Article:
At Italy On This Day you will read about events and festivals, about important moments in history, and about the people who have made Italy the country it is today, and where they came from. Italy is a country rich in art and music, fashion and design, food and wine, sporting achievement and political diversity. Italy On This Day provides fascinating insights to help you enjoy it all the more.

Thursday, 24 November 2016

Lucky Luciano - Mafia boss

Sicilian who brought order among warring clans


Charles 'Lucky' Luciano, pictured in Italy in 1948, after he had been deported by the American authorities
Charles 'Lucky' Luciano, pictured in Italy in 1948, after
he had been deported by the American authorities
Charles 'Lucky' Luciano, the mobster best known for shaping the structure of Italian-dominated organized crime in the United States, was born Salvatore Lucania on this day in 1897 in Lercara Friddi, a town about 28 miles (45km) south-east of the Sicilian capital, Palermo.

Raised in New York's Lower East Side after his family emigrated in 1906, it was Luciano who famously put the New York underworld into the control of the so-called Five Families and also set up The Commission, which served as a governing body for organized crime nationwide.

After he was jailed in 1936 on extortion and prostitution charges, Luciano is said to have struck a deal with the American authorities to use his criminal connections to help the Allies in their invasion of Sicily, a vital first step in driving the German forces and their supporters out of the Italian peninsula.

In return he was given parole and allowed to return to Sicily at the end of the Second World War.

Luciano, whose father, Antonio, had worked in a sulphur mine in Lercara Friddi, began his life in crime as a teenager, when he set up his own gang and became friends with Jewish gang members Meyer Lansky and his associate Benjamin "Bugsy" Siegel, who would become two of his most important allies.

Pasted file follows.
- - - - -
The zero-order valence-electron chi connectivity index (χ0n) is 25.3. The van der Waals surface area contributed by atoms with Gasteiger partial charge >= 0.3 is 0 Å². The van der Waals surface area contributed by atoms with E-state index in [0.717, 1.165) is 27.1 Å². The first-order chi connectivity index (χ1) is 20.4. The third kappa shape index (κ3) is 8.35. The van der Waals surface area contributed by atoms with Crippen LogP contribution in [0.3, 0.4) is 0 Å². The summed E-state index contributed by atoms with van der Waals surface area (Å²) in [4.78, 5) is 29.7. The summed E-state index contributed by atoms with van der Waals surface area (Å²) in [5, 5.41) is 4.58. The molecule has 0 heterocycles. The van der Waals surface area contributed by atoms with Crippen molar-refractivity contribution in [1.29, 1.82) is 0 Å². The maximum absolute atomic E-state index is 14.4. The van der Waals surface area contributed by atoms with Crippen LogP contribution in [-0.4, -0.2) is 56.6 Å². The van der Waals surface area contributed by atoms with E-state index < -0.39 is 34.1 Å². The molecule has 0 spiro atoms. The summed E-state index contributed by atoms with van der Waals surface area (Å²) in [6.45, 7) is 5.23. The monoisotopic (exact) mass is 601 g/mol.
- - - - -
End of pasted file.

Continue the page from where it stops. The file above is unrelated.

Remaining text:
He grew powerful during the prohibition era of the 1920s, which created opportunities for criminals to make a lot of money. By 1925, he was grossing $12 million dollars a year and had met many of New York's future Mafia leaders, including Vito Genovese and Frank Costello.  He had also begun working for another big hitter, the Lower Manhattan gang boss Joe Masseria.

Vito Genovese, an ally of Luciano
Vito Genovese, an ally of Luciano
Caught up in the Castellamarese war - so-called because it involved Mafia bosses from the Castellamare del Golfo area of Sicily - he assumed control of one of the Five Families by eliminating both main protagonists, Masseria and Salvatore Maranzano, after both tried to have him killed.

In doing so he took his place alongside such infamous figures as Joseph Bonanno, Joseph Profaci, Tommy Gagliano and Vincent Mangano - but it was Luciano whose 'family', later known as the Genovese family, had the greater reach.

Yet rather than seeking to make himself still more powerful, he was keen that the gangs stopped fighting among themselves and concentrated on maximising profits. To that end, Luciano sought to create a national organized-crime network to settle disputes and establish demarcation lines between the different operations.

He forged links with crime bosses in other cities, including Chicago's Al Capone, in what became known as The Commission.

Luciano's wealth enabled him to live at New York's luxurious Waldorf Towers, part of the Waldorf Astoria hotel, under the name Charles Ross.